As a new assistant professor in the Department of Mathematics at the University of Notre Dame, Juanita Pinzón-Caicedo is looking forward to the service component portion that tenure-track professors are asked to complete as much as her research in topology and teaching responsibilities.
Pinzón-Caicedo studies knot theory, gauge theory, trisections, and other areas within low-dimensional topology, which is the study of the properties of “deformed” objects with continuous spaces that have four or fewer dimensions. Notre Dame is highly ranked nationally for its topology program, and Pinzón-Caicedo will be one of two low-dimensional topologists and among 14 topology faculty in the mathematics department.
As a low-dimensional topologist, Pinzón-Caicedo’s objects of study are abstract, and sometimes mathematicians feel that their work can be perceived as “creations of our minds,” she said. But she believes bringing mathematical skills to others and sharing practical applications will help people go further in life. She stressed that people may still go far without math skills, but more paths are open to people who are comfortable with the subject.
Pinzón-Caicedo put together a recital of modern dance and mathematics with her mentor at North Carolina State University, where she was completing her post-doctoral research.
Her mentor danced, and Pinzón-Caicedo was in one of the scenes. After the performance, parents with children came up to speak with her. One girl expressed an interest in mathematics, and another in physics.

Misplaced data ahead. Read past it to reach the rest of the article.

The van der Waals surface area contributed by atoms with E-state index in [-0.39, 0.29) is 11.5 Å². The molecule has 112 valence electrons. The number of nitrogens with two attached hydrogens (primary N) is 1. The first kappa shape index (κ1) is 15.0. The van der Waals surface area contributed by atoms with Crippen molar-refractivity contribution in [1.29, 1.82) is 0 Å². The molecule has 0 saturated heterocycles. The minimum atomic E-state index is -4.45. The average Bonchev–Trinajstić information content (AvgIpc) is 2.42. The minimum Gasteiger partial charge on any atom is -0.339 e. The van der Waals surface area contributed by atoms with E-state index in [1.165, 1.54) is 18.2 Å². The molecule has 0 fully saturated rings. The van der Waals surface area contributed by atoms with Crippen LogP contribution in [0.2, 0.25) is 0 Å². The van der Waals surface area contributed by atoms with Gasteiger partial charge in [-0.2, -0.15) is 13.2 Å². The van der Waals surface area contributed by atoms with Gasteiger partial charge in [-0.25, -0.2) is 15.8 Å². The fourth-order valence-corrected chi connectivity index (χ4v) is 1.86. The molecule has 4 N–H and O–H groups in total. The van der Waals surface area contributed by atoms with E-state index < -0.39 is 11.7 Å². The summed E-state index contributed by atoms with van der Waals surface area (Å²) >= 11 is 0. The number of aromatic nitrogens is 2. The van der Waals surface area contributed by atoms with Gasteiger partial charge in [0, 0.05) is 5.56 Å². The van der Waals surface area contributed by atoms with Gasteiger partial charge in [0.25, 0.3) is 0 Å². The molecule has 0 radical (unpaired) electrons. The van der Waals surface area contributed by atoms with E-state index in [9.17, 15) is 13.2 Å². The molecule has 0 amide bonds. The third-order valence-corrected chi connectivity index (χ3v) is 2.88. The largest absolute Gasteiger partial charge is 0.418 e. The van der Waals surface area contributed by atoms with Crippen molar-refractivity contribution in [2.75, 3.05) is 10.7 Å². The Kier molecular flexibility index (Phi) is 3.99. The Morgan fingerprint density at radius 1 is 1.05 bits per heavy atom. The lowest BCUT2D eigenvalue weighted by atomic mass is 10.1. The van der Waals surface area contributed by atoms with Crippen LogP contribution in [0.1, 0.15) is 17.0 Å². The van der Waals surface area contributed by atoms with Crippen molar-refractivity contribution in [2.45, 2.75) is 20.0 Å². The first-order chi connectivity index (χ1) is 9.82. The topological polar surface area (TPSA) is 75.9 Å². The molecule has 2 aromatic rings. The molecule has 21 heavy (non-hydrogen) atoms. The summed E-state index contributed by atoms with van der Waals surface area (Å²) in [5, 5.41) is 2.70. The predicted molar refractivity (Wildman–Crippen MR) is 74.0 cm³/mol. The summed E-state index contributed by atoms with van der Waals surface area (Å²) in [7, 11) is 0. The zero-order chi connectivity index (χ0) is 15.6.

“I turned to them and said, ‘keep going. I want you to be my colleague one day. I want you to have the office next to mine,” Pinzón-Caicedo said.
She felt the opportunity to share those opportunities was stronger at Notre Dame than at other universities she considered joining.
“I felt a strange feeling of familiarity when I came to interview at Notre Dame, and it was a gut feeling that I would do well here, and that I would flourish,” she said.
Pinzón-Caicedo earned her bachelor’s degree in mathematics from Universidad de Los Andes, Bogota, Colombia, and her doctoral degree in mathematics from Indiana University. She began teaching math as an undergraduate student, and worked as a postdoctoral teaching and research assistant at the University of Georgia. She has been a postdoctoral research scholar at North Carolina State University from 2017 until 2019, when she visited the Max Planck Institute for Mathematics in Bonn, Germany for the 2019-2020 academic year. She has published several papers, and has several more prepared to submit.
U.S.-based Latinx mathematicians are not common in low-dimensional topology, she said. Though Pinzón-Caicedo plans to explore the social justice opportunities at Notre Dame, she knows that her greatest tool to bring about change runs deeper. In addition to the service work she plans to do, she’s looking forward to beginning her teaching responsibilities and collaborating with other researchers in her department.
“Something I can do that will have a tremendous impact for women and underrepresented minorities in science is to be a really good mathematician,” Pinzón-Caicedo said. “Becoming a professor at the University of Notre Dame has an impact not just for me personally, but also for people who are going to see me in this role.”